PBN Montana SP loudspeaker Page 2

The SP's crossover point is 2.7kHz, 18dB/octave on the top and 6dB/octave on the bottom. PBN crossover networks are available in either standard grade, with Kimber Kaps, or premium, with Hovland MusicCaps, which add $190 to the retail price. The review pair was fitted with the premium crossover.

PBN suggests 100 hours of break-in time before serious listening. This pair had only two hours on them, so I set them up face-to-face, wired out-of-phase, and broke them in at a moderate level with an NAD 7225PE receiver for 10 days before attempting any serious listening.

The Montanas are intended to stand away from the back wall at least 2½', and for good reason: they're ported in the rear, near the floor, and backing them up against a wall tremendously reinforces the bass response. That goes double if both loudspeakers are loading into the same vertical corner, as they will if placed on a 45 degrees diagonal near the walls, as the Dahlquists had been.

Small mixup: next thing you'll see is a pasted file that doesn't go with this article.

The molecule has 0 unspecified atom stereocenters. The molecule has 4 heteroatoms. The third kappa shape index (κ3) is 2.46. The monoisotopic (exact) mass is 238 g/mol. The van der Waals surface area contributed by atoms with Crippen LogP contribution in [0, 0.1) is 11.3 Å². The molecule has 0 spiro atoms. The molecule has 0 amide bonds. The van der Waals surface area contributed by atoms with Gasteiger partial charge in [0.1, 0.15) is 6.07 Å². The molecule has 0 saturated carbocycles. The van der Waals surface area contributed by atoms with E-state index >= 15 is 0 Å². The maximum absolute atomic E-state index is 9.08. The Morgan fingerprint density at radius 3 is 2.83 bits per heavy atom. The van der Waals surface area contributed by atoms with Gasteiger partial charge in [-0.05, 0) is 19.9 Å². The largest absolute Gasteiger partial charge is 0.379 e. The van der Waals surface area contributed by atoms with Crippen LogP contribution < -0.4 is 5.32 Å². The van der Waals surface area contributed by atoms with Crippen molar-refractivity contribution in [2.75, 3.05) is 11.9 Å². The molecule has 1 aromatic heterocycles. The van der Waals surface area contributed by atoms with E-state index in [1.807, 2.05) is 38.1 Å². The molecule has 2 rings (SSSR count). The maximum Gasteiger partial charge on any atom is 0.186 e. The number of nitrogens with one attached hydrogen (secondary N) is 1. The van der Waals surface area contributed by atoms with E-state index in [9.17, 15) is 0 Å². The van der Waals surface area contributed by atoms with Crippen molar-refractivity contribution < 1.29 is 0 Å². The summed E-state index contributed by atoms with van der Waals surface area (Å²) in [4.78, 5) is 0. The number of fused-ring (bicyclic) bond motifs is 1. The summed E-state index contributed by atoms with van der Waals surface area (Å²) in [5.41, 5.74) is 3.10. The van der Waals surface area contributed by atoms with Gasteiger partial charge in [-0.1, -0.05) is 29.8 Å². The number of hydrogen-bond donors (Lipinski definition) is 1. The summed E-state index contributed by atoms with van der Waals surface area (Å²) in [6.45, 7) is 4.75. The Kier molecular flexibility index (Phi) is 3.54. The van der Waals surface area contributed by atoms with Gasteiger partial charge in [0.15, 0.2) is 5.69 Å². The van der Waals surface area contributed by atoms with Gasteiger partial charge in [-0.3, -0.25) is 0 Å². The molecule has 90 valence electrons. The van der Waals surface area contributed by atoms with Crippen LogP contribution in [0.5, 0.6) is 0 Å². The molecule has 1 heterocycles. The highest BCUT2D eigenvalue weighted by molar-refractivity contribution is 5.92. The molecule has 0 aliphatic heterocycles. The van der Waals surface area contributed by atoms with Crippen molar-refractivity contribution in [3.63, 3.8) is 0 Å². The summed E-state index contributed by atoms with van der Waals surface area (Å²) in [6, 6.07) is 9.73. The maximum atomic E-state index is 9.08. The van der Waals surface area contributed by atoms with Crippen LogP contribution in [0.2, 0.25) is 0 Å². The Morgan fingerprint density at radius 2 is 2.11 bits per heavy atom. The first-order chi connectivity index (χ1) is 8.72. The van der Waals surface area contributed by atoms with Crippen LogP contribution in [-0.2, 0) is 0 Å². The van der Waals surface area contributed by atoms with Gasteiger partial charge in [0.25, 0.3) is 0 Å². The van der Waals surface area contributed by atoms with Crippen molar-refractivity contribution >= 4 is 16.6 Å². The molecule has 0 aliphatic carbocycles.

The bass was overwhelming with the speakers in this position, to such an extent that I spent many hours moving furniture, and experimenting with speaker placement and room treatments, until I got it balanced. Long story short: after trying the speakers along both the front and side walls, which rendered the room otherwise unusable, I returned to placing them on a diagonal, the difference being that the new diagonal is the hypotenuse of an approximately 30 degrees/60 degrees/90 degrees right triangle, rather than a 45 degrees/45 degrees/90 degrees. One speaker is closer to its back/side wall than the other one is by a few feet. This arrangement, with the futon softening the corner and the bass traps beside and behind the SPs, resulted in a sort of aperiodic taming of the huge 70Hz hump I measured when I first set them up.

Peter Noerbaek agreed that the Kimber 8TC is a cable that offers "a lot of bang for the buck," but insisted that I could squeeze a little more out of the SPs through bi-wiring with 4TC on top. Kimber Kable's Jack King kindly sent me enough of both types to allow experimentation. He also sent two pairs of Kimber's new "Silver Streak"—a braided interconnect with two copper ground wires woven around a silver signal conductor. As might be expected, the Silver Streak's performance is quick and detailed, but without a hint of edginess. Anyone hear me say musical? So musical, in fact, that after installing it I left in the system for the duration of the Montanas' visit. Thanks, Jack.